Phases of quantum many-body systems are conventionally described in terms of their thermodynamic properties. Recent developments suggest that it is suitable in a more general context to extend the characterization of quantum many-body systems beyond this thermodynamic equilibrium paradigm to the level of single eigenstates. The associated eigenstate phases are protected by nonergodicity where systems fail to approach thermodynamic states under their dynamics. This opens up the possibility for new kinds of order in quantum real-time evolution, although respective thermodynamic states are completely featureless. A prominent example in this direction has become the so-called $\pi$-spin glass phase also named discrete time crystal, which has been discovered at our institute. Contrary to conventional phases these time crystals display not only spatial but rather spatio-temporal order with a time-dependent order parameter.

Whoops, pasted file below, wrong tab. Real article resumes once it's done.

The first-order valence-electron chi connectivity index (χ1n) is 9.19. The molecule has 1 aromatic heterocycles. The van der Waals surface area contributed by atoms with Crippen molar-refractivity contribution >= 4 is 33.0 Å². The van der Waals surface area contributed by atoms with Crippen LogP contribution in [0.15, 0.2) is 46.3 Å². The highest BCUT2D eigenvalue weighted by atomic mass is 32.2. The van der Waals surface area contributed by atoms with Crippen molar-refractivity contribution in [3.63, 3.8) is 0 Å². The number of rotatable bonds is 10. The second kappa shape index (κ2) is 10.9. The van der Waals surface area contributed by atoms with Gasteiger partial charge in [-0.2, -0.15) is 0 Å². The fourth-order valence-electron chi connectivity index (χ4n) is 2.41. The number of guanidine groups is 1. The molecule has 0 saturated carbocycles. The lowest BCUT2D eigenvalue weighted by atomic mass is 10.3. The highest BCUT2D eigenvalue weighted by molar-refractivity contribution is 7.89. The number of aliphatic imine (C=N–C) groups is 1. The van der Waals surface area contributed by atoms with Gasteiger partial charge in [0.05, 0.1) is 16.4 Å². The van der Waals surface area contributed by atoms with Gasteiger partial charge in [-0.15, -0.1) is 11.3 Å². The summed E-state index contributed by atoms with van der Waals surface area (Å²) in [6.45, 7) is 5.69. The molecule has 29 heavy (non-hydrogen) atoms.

In the condensed matter division of our institute we study the mechanisms for the underlying ergodicity breaking, explore the possibilities for new dynamical eigenstate phases, and develop techniques for the challenging theoretical description of such nonequilibrium systems. For more details on current and recent research highlights see the collection below.